UVALDE, Texas — The school lockdowns across Uvalde, Texas, on Tuesday didn’t strike many students as anything odd. In this small border town, they’re common as suspects try to evade authorities in high-speed chases.
“We just thought it was a normal Tuesday,” Victoria Phillips, a 17-year-old senior at Uvalde Classical Academy, told BuzzFeed News.
Of course, it wasn’t. The reason for the lockdowns quickly became clear: An armed 18-year-old had entered Robb Elementary in Uvalde, where he ended up fatally shooting 19 students and two adults.
The town’s mayor, Don McLaughlin, told Fox News host Tucker Carlson just days before the mass shooting that President Joe Biden’s border policy had been causing armed car chases that force local schools to lock down about once per week.
But Felicity Fry, also a 17-year-old senior at Uvalde Classical Academy, estimated it’s probably closer to twice per week. She described it as “shelter in place,” where no one is allowed out of the building.
“I think, sadly, it’s become normal,” she said. “No one realizes the severity of the situation. Like, we’re having another lockdown, this is just so normal.”
Larri Ann Wright, head of school for Uvalde Classical Academy, confirmed that the campus has "endured multiple campus lockdowns each month."
"In fact, when we initially went on lockdown Tuesday, many of our high school students assumed it was due to yet another bailout issue," Wright said. "Our southern border crisis has greatly affected all of us."
Peyton Phillips, also 17, said she figured the lockdown on Tuesday was related to issues related to the border, which is about 130 miles away. “[It] is still scary, but you just become used to it,” she said.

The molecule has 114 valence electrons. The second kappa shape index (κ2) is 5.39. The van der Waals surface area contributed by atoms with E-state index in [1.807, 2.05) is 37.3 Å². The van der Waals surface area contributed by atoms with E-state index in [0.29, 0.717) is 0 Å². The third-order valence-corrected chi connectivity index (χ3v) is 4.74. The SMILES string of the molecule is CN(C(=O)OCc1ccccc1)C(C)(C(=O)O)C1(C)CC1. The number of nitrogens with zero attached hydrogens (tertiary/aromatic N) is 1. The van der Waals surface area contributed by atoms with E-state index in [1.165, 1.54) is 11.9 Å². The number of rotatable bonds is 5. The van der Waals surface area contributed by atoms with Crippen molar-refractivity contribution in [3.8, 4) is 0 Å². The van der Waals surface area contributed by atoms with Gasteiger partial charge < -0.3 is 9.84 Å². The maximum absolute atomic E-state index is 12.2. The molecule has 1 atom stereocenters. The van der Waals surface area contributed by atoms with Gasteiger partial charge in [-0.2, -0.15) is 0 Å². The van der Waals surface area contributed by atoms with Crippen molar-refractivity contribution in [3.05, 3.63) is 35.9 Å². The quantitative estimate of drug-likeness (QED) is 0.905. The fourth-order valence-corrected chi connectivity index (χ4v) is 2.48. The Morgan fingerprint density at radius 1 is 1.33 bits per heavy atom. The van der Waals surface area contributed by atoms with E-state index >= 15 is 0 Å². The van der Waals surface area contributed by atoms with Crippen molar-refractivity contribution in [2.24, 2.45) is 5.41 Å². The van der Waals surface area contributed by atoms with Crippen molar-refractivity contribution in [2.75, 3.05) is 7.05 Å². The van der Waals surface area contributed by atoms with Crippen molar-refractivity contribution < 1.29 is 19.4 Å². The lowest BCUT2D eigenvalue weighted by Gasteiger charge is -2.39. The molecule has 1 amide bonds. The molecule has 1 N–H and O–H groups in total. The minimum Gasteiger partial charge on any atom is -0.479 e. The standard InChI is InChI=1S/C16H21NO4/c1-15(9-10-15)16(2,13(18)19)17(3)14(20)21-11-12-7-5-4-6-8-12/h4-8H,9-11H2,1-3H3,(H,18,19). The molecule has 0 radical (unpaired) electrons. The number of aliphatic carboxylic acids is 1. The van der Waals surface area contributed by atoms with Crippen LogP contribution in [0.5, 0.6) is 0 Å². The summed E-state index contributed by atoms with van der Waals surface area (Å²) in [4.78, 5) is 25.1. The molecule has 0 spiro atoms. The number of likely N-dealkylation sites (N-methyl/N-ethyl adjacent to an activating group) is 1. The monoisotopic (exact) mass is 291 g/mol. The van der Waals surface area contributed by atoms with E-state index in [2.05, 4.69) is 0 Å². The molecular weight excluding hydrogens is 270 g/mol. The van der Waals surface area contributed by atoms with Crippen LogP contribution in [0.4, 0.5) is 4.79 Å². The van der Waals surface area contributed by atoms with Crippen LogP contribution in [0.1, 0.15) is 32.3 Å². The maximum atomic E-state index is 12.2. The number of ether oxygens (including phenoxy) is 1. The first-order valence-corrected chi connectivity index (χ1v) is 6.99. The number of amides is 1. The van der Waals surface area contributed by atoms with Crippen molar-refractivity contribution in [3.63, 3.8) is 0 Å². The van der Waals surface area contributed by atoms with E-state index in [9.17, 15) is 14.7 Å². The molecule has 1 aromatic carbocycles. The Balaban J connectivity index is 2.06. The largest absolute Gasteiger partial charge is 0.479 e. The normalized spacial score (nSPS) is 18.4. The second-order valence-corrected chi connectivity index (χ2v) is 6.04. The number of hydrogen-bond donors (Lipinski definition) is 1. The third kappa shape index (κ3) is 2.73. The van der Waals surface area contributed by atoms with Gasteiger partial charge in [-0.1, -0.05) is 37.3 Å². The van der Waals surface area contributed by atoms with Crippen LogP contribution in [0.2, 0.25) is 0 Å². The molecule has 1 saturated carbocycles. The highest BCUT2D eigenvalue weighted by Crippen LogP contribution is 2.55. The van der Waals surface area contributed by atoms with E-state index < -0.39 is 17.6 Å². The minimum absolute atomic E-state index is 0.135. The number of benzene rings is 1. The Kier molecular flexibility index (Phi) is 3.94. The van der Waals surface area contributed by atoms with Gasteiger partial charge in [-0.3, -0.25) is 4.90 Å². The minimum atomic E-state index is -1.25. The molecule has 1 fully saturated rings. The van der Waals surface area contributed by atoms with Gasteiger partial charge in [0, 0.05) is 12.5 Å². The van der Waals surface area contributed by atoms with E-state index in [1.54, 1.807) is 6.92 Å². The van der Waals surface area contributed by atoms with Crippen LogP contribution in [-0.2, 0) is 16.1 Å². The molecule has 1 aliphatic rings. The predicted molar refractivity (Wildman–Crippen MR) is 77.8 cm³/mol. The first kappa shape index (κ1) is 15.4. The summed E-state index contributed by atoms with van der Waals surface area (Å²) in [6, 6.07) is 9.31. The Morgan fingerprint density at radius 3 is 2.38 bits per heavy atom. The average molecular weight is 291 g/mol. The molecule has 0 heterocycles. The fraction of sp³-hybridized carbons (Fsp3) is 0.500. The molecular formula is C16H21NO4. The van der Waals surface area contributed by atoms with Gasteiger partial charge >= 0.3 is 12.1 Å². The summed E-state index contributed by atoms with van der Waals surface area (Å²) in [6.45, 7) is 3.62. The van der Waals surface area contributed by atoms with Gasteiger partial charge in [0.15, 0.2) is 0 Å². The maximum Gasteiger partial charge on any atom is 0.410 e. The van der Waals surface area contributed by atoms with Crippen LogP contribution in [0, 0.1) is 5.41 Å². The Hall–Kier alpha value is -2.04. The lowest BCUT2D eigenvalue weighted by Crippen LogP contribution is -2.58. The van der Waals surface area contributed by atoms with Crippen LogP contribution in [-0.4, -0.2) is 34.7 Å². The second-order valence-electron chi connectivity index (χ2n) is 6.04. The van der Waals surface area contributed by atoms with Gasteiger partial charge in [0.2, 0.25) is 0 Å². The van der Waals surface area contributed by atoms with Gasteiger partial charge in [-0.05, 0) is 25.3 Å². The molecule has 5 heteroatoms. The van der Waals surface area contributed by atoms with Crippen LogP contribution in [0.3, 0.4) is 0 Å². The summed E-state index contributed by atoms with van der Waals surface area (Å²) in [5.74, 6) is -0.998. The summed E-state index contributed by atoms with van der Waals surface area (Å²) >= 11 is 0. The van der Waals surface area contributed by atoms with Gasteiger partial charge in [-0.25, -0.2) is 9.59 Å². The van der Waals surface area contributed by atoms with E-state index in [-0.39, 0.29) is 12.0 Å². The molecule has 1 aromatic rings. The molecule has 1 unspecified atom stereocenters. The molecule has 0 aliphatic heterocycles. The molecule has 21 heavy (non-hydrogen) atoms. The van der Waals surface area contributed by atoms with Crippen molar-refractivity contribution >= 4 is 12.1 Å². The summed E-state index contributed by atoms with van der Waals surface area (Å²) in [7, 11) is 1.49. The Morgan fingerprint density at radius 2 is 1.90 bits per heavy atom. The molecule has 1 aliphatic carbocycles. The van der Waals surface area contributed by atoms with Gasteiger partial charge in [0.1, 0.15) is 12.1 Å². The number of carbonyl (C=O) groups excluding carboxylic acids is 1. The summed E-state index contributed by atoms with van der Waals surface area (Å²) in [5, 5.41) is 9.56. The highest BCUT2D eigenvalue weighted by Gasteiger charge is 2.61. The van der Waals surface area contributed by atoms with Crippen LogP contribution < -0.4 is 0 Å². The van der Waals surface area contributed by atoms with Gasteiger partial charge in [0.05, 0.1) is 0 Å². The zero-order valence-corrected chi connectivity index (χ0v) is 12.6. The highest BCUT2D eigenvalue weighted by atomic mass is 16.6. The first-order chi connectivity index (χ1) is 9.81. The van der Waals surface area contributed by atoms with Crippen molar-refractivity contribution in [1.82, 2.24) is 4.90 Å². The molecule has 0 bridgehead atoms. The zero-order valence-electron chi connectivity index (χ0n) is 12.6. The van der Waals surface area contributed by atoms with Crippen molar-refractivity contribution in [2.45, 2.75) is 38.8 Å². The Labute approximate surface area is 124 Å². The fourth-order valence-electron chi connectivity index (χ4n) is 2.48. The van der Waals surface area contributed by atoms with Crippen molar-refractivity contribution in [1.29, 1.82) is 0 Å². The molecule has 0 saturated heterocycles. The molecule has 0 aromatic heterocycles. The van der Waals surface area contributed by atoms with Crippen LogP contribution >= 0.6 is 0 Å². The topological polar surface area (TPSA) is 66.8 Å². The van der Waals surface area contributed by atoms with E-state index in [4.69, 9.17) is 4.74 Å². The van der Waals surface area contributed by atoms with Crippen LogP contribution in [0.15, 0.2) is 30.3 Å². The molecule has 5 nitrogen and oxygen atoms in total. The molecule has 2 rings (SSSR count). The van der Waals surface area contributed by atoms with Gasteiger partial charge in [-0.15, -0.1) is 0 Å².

“We’re numb to it pretty much,” sister Victoria Phillips added.
Peyton said she feels safe at school, but at home, it’s different. There are often high-speed police chases that go down her “little street,” while helicopters hover over.
“I think everyone in south Texas has felt unsafe or anxious because of the chaos that comes with the border crisis,” she said. “But obviously the Robb Elementary shooting had nothing to do with the border crisis.”
The Phillips sisters, Fry, and Haddee Webb, a 15-year-old sophomore, were more than prepared for that kind of danger. But they never suspected Uvalde to be at the center of one of the nation’s deadliest school shootings.
The four girls were at Wednesday night’s memorial at Uvalde County Fairplex to mourn those who were killed on Tuesday. They said Uvalde is a tight-knit community, so they either know someone who was affected by the shooting or know someone who has a child who goes to Robb Elementary. Peyton said the community “will never be the same” and is worried about the survivors who witnessed the attack.
“I think we were super hopeful at the beginning,” she said. “You hear these numbers and you’re just praying that it’s not true. That doesn’t happen here. It’s like, no, stories are getting confused. That’s how rumors start. That’s not normal.
“It’s hard because you don’t really know how to comfort someone going through that type of trauma or loss. They were babies. Precious lives. Innocent. It’s just horrific to think somebody could ever do that.”